Degree Type


Date of Award


Degree Name

Doctor of Philosophy



First Advisor

Gordon J. Miller


We used photo-induced reaction as a tool to look to explore dynamics of the protein-protein interaction between cytochrome f and cytochrome c6 from C. reinhardtii. In our studies of electron transfer between 3Zncyt c6 and cyt f(III) we discovered two distinct intracomplex processes corresponding to electron transfer within diprotein complexes termed persistent and transient. The overall reaction remained biphasic and the rate constants for both processes were invariant to the change of ionic strength within the studied interval. The docking of these proteins is due to strong hydrophobic interaction slightly augmented by weak electrostatic attraction. We used covalent cross-linking and size-exclusion chromatography to capture redox-inactive dimers of cyt f(III). Analysis of the temperature and viscosity effects on the overall reaction between cyt c6 and cyt f revealed that reaction within persistent complex is true electron transfer, but mechanism of reaction within transient complex switches from coupled to gated at the temperature of ca. 303°K. This is the first case, to our knowledge, that same net reaction (oxido-reduction in this case) within one metalloprotein pair occurs simultaneously as true and gated, or true and coupled electron transfer. We propose the equation that adequately treats adiabatic and nonadiabatic features of coupled mechanism. We show that the difference between three regimes, true, coupled, and gated, is not semantic but real. Furthermore, these regimes can be distinguished experimentally. The simultaneous occurrence of all three mechanisms within the same metalloprotein pair allowed us to estimate the energetics of protein interfacial rearrangement that modulates mechanism of electron-transfer reaction. Brownian dynamics calculations support dynamic picture that we inferred from the kinetics studies. Comparison of cyt c6 and plastocyanin in their reaction with cyt f revealed that the identical function and seemingly very similar physico-chemical properties of the two proteins are not a guarantee that the common reaction will follow a common mechanism. We derived from literature data and our own studies that the energetics of configurational interconversion of the complex, rather than the initial configuration, will determine the mechanism of the electron-transfer reactions.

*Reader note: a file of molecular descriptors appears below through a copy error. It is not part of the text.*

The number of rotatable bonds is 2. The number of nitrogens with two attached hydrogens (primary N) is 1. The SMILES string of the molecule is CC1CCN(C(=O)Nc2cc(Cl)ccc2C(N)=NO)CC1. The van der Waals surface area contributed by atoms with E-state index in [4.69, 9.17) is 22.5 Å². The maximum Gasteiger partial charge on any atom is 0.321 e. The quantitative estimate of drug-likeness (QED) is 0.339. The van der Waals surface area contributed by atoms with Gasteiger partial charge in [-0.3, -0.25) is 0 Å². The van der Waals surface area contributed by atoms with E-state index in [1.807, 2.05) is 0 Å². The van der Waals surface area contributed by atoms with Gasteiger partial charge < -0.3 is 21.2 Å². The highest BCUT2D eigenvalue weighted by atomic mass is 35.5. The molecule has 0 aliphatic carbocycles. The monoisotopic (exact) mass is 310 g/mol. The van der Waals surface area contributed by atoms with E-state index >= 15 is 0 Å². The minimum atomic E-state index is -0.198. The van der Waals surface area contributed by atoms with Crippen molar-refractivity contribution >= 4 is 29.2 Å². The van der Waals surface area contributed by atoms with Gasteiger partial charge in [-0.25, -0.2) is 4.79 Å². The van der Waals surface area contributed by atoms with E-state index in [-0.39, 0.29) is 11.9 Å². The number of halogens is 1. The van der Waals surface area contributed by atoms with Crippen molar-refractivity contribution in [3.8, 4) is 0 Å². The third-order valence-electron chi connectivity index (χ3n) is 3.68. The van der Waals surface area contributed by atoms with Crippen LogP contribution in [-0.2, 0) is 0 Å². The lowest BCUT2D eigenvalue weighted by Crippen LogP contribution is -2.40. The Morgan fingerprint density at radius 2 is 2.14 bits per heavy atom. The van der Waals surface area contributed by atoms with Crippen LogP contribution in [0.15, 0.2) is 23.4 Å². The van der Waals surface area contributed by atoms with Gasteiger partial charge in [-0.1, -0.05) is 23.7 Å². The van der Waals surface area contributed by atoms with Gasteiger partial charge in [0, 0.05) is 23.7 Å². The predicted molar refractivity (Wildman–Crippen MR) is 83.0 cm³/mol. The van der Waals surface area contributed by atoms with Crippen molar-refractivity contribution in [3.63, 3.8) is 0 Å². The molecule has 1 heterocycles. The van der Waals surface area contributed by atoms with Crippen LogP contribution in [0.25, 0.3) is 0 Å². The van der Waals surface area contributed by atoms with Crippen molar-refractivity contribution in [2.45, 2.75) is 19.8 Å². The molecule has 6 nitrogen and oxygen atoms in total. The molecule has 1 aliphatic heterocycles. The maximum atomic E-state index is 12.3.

Digital Repository @ Iowa State University,

Copyright Owner

Tijana Žarković Grove



Proquest ID


File Format


File Size

109 pages